Six of the country's eight biggest oil states officially entered a recession in 2016, according to USA Today — among them was Oklahoma. The publication reported that declining commodities prices reduced the state's spending capacity by 12.6 percent between 2017 and 2018. The state's 4.9 percent unemployment rate is higher than the rate in all but 18 other states and the District of Columbia.
The state's decision during the oil boom years to cut taxes for high-income residents and the energy industry has come back to haunt Oklahoma now that oil prices have diminished, according to The Boston Globe. The state is now struggling to fund basic services like police and schools.
In 2017, Forbes slapped West Virginia with the unenviable title of the state with the worst business climate in the country. It was the third year in a row that West Virginia earned the title, with the publication citing a litany of "worsts" and "lowests," including lowest population growth and worst college attainment rate.
Even though West Virginia's unemployment dropped by .8 percent between 2016 and 2017, the 5.1 jobless rate is tied for fourth highest in the country. Coal still dominates the state, which is among the least economically diverse in the U.S. Few cities there are suffering more than the coal town of Welch.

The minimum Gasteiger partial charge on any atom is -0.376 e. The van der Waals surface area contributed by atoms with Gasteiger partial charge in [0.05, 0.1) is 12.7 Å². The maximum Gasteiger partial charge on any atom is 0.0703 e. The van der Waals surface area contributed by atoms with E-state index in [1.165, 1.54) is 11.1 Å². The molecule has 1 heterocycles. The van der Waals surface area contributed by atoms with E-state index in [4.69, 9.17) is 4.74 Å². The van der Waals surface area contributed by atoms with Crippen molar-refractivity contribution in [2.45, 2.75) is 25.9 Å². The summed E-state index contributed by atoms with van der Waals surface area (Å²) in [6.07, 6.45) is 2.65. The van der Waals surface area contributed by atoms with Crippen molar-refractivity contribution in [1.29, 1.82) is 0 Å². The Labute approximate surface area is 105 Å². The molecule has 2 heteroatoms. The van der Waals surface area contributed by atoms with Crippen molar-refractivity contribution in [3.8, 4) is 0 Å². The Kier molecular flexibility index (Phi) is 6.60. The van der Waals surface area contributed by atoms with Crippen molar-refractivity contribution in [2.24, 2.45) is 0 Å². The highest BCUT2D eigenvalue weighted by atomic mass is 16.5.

Wyoming is one of just five states that still haven't reached their prerecession levels of gross domestic product, according to Bloomberg. Wyoming is home to the second-smallest economy in America, and a full 25 percent of its GDP depends on the mining industry.
Not only is Wyoming the least economically diverse state in the country, its enormous energy sector has suffered from a recent hit to global energy prices. No other state suffered a higher drop in payrolls when the recession hit — Wyoming not only hasn't recovered, it's not expected to anytime soon. The state "is likely to be among the final two to return to peak employment," according to Bloomberg.